A woven cloth: The brain is not as tangled as it appears
Using magnetic resonance imaging, researchers have discovered that the pathways in the top of the brain are all organized like woven sheets with the fibers running in two directions in the sheets and in a third direction perpendicular to the sheets. These sheets all stack together so that the entire connectivity of the brain follows three precisely defined directions. Credit: NSF and Harvard University
Have you ever wondered what your brain looks like or how it works for you?
It was previously thought the inside of the brain resembled the assembly of a bowl of spaghetti noodles. Researchers and scientists, funded by the National Science Foundation, have now discovered that a more uniformed grid-like pattern makes up the connections of the brain.
This week's issue of Science magazine details the finding in a paper titled, "The Geometric Structure of the Brain Fiber Pathways: A Continuous Orthogonal Grid."
Scientists from Harvard University, MIT's Division of Health Sciences Technology, Boston University, University Hospital Center & University of Lausanne in Switzerland, Vanderbilt University and National Taiwan University College of Medicine worked together using magnetic resonance imaging (MRI) technology to map the three-dimensional, scaffold fiber architecture of the brain. This technology, used for the first time in this manner, determined that the pathways of the brain pass through tissue that resembles a grid-like structure.
"By looking at how the pathways fit in the brain, we anticipated the connectivity to resemble that of a bowl of spaghetti, a very narrow and discreet object," said Van J. Wedeen, associate professor of Radiology, Massachusetts General Hospital, Harvard Medical School and Martinos Center for Biomedical Imaging.
"We discovered that the pathways in the top of the brain are all organized like woven sheets with the fibers running in two directions in the sheets and in a third direction perpendicular to the sheets. These sheets all stack together so that the entire connectivity of the brain follows three precisely defined directions."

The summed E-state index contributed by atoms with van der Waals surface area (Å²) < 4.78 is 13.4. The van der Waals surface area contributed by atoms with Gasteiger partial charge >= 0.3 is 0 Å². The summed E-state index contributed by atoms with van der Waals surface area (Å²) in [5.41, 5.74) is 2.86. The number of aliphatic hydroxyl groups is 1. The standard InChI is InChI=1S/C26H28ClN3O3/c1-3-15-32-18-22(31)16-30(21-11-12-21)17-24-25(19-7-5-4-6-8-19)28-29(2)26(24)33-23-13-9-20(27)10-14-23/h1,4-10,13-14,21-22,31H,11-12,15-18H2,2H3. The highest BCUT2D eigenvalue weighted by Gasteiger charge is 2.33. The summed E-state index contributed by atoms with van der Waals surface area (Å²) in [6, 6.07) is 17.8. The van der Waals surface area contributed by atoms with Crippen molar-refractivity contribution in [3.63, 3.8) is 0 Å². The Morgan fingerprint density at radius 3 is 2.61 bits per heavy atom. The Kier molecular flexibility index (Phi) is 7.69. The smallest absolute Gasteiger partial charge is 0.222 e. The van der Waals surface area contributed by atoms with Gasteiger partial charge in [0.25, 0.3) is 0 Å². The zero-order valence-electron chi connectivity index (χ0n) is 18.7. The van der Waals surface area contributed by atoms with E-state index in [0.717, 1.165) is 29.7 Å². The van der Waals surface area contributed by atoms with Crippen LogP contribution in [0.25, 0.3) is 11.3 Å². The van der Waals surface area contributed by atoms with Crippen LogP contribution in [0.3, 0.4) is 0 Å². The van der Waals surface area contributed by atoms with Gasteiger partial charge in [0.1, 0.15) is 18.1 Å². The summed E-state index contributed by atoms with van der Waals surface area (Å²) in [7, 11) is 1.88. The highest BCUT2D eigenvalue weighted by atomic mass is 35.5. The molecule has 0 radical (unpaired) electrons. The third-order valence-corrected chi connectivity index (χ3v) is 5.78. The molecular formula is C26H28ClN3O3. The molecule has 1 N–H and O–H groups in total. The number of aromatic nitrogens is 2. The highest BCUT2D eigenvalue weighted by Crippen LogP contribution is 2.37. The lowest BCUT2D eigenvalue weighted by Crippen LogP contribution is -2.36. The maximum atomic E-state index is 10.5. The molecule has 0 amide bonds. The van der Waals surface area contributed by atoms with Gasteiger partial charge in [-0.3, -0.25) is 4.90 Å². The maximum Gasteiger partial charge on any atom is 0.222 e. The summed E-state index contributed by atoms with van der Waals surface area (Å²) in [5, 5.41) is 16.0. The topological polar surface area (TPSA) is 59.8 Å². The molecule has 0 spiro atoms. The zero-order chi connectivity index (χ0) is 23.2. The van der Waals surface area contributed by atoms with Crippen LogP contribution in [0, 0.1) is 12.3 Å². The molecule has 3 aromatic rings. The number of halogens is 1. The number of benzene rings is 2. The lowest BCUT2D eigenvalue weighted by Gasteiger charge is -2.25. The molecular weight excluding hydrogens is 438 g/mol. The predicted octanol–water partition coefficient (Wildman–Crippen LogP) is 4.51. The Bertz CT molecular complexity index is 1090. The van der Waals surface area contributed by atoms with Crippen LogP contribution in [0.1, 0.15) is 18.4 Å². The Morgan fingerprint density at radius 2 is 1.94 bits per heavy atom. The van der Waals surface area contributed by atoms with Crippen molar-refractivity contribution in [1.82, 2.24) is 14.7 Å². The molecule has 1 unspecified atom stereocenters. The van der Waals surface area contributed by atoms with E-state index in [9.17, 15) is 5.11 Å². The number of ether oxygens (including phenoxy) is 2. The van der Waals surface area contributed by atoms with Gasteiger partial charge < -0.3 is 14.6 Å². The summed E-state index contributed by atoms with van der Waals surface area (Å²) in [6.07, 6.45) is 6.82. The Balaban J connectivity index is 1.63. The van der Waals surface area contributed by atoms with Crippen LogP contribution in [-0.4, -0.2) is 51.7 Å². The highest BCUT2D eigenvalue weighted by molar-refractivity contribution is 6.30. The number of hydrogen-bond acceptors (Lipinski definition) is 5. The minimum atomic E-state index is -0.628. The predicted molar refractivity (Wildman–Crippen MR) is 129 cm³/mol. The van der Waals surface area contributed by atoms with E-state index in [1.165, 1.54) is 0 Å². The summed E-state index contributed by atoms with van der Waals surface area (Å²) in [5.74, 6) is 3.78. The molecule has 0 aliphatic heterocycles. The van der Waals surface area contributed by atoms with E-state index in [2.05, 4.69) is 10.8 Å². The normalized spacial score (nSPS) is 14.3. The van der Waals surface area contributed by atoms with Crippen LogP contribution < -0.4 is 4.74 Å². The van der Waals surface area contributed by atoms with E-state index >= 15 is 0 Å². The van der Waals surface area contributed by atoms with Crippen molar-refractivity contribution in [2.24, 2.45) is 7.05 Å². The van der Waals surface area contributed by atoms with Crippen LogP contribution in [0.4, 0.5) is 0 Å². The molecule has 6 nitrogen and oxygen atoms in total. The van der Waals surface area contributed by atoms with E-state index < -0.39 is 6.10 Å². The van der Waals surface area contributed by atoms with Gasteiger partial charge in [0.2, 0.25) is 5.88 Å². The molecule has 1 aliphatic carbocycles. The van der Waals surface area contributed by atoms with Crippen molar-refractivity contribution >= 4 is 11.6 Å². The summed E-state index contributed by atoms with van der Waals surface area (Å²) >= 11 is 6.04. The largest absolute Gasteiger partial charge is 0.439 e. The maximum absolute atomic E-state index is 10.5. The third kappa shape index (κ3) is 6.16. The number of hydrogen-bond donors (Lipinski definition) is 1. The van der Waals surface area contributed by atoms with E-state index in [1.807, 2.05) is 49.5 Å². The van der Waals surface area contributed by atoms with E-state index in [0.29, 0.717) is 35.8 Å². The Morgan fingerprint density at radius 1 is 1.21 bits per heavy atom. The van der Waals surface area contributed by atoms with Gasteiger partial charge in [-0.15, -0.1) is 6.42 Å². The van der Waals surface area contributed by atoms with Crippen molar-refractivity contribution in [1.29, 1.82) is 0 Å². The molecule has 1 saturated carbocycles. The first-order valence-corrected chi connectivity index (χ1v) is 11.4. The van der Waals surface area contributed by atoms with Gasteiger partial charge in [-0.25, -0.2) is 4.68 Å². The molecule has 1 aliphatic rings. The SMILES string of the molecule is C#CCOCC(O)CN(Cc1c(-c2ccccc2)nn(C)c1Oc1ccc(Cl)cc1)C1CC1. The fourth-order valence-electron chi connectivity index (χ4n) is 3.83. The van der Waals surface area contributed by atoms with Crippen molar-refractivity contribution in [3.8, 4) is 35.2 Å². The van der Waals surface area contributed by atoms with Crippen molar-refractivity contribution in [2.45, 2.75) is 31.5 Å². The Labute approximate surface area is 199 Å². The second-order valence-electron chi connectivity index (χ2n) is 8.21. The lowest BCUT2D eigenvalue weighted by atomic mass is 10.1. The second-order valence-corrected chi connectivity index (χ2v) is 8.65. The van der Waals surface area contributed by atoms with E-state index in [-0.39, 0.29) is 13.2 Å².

The directions of the pathways were previously difficult to determine because in embryological life the pathways run in simple directions but become very bent and folded as the brain matures into an adult and more information and skills are learned. The surface of the adult brain appears more folded and the three directions become increasingly curved and thus difficult to view definitively.
"This is the first time it has ever been determined that the geometry of the brain is described by a three-dimensional grid," said Krastan Blagoev, program director in the Mathematical & Physical Sciences Directorate at the National Science Foundation. "We are so pleased with the outcome of this important research and this significant development and look forward to learning even more information regarding the connectivity and pathways of the brain.
"The research took MRI scanners and new mathematical algorithms to determine a geometry to the relationship of nearby pathways in the brain so that each pathway was part of a two-dimensional sheet of pathways that together looked exactly like a woven sheet of fabric," said Van Wedeen.
Each pathway was part of a parallel series next to it crossed by a perpendicular series at a right angle, together which formed a woven grid. The structure was part of a three-dimensional scaffold connections of the brain conformed to the extremely simple three-dimensional structure, a single woven grid with fibers in only three axes. By using diffusion MRI and mapping the three-dimension motion of the water molecules in the brain, the scientists ran the maps through mathematical algorithms that inferred from the water motion pattern the fiber architecture of the tissue of the brain.
By comparing the human brain with those of primates, the researchers determined clues regarding the aging and other conditions of the human brain. This significant research and discovery opens the doors to a vast array of further opportunities into the inter-working of our most vital organ.
Source: National Science Foundation